|Publication number||US4866994 A|
|Application number||US 07/220,285|
|Publication date||Sep 19, 1989|
|Filing date||Jul 18, 1988|
|Priority date||Jul 18, 1988|
|Publication number||07220285, 220285, US 4866994 A, US 4866994A, US-A-4866994, US4866994 A, US4866994A|
|Inventors||James A. Baker|
|Original Assignee||General Motors Corporation|
|Export Citation||BiBTeX, EndNote, RefMan|
|Patent Citations (13), Referenced by (5), Classifications (19), Legal Events (7)|
|External Links: USPTO, USPTO Assignment, Espacenet|
This invention relates to a sampling device for refrigeration systems and particularly to such a device for measuring the oil content of refrigerant.
Refrigeration systems typically contain oil in the range of 0 to 8 percent mixed in the refrigerant for lubrication purposes. It is useful to be able to analyze the working fluid to determine the amount of oil present. It is also useful to be able to observe the fluid to determine the presence of other matter such as metal particles which are indicative of compressor wear. On the other hand, such measurements and observations should not result in loss of refrigerant from the system and should not interfere with the system operation.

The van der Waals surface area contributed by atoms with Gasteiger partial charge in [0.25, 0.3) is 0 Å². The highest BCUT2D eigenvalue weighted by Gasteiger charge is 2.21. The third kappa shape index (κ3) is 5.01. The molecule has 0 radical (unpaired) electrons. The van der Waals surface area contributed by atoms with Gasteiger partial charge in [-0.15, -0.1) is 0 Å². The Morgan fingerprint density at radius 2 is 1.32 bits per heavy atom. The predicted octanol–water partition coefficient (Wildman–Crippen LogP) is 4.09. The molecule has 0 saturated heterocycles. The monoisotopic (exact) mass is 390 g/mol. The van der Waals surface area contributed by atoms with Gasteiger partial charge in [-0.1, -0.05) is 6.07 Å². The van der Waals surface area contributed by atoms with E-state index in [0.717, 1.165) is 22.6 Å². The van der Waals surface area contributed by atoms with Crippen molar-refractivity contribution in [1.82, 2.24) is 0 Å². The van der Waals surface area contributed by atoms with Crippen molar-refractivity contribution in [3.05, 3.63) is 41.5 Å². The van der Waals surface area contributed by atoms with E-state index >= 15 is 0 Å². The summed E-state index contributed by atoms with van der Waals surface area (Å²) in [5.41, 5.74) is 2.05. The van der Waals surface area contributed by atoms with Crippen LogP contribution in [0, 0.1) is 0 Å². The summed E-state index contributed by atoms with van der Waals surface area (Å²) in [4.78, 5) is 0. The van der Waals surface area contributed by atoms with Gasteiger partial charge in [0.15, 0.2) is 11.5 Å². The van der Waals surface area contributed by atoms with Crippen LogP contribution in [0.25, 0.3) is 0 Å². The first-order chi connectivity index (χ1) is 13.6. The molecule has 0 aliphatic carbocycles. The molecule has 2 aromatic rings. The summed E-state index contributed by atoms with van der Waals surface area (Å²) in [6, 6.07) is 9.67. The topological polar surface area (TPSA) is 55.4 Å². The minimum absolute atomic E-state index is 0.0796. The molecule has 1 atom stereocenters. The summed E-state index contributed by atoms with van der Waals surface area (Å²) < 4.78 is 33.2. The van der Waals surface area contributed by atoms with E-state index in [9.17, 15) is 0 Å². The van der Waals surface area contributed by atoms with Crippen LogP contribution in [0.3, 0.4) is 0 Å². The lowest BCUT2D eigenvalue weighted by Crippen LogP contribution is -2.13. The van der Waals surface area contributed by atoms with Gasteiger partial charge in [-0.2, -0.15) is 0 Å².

It is therefore an object of the invention to provide a sampling device for coupling to a refrigeration system for withdrawing a sample of refrigerant and for separating the oil entrained therein for measurement. It is a further object to provide such a device with the capability of returning the refrigerant to the system.
The invention is carried out by a sampling device for use with a refrigeration system having a refrigerant and oil entrained therein, comprising; an elongated reservoir having a stepped bore therein for receiving refrigerant and oil carried thereby, first valve means for coupling the reservoir to the refrigeration system to admit liquid refrigerant to the reservoir, second valve means for coupling the reservoir to the refrigeration system to evacuate vaporized refrigerant from the reservoir, means for supplying heat to the refrigerant in the bore to facilitate vaporization of the refrigerant, and means for measuring the oil remaining in the bore after vaporization.